4. Muga Silk: Muga silk is produced by silkworms that feed on leaves from the som and sualu trees. It is known for its golden yellow color, natural sheen, and durability, making it a popular choice for rugs that are designed to withstand heavy foot traffic.

Each type of silk has its unique characteristics and is chosen for a particular rug depending on the desired effect. At RUG STAR, we take pride in our ability to select the best quality silk for each rug we create, ensuring that every piece is a true work of art.


The finishing process of a hand-knotted Persian rug from Jaipur is a crucial step that greatly impacts the final look and character of the rug. While the knotting process lays the foundation, the finishing process determines the overall aesthetic of the rug. Once the rug is taken off the loom, it undergoes several important steps, including shearing and washing.

Before the washing process begins, the hand-knotted Persian rug from Jaipur must undergo shearing. Shearing is the process of trimming the fibers of the rug to a uniform length, which helps to create a smooth and even surface. During the knotting process, the wool or silk fibers are cut and left with uneven ends, and shearing helps to remove these uneven ends, resulting in a neater and more polished appearance.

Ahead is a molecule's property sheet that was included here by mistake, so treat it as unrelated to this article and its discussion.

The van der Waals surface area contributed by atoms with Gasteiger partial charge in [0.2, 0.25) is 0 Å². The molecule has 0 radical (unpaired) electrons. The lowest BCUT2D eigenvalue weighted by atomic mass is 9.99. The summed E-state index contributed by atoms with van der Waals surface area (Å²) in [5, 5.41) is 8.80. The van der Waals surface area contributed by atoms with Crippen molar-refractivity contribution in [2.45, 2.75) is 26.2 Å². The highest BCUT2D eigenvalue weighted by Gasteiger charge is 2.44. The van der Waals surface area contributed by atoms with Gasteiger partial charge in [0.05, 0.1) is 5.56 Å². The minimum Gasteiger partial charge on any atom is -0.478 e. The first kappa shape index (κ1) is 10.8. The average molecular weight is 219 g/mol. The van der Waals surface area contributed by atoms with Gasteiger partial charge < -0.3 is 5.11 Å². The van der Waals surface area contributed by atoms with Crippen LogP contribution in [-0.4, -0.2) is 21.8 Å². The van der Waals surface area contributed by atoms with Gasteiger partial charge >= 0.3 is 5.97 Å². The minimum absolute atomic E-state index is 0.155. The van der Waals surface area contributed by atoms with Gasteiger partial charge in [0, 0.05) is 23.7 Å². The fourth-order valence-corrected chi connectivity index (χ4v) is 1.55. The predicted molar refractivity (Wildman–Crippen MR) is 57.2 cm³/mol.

However, the washing and stretching process is just the beginning of the finishing process. There are various techniques that can be used to achieve a specific look or feel. For instance, oxidization can create a high-low vintage appearance, while sandblasting produces a soft velvet-like surface that reflects the room’s atmosphere and light. Clipping the surface with scissors can also be used to create a high-low texture.

Moreover, multiple washings are necessary to bring out the rug’s shine and beauty, with some washings specialized for wool and others for silk. At RUG STAR, we take pride in our expertise in the finishing process, using a combination of traditional and modern techniques to create truly unique and exceptional hand-knotted Persian rugs that are works of art.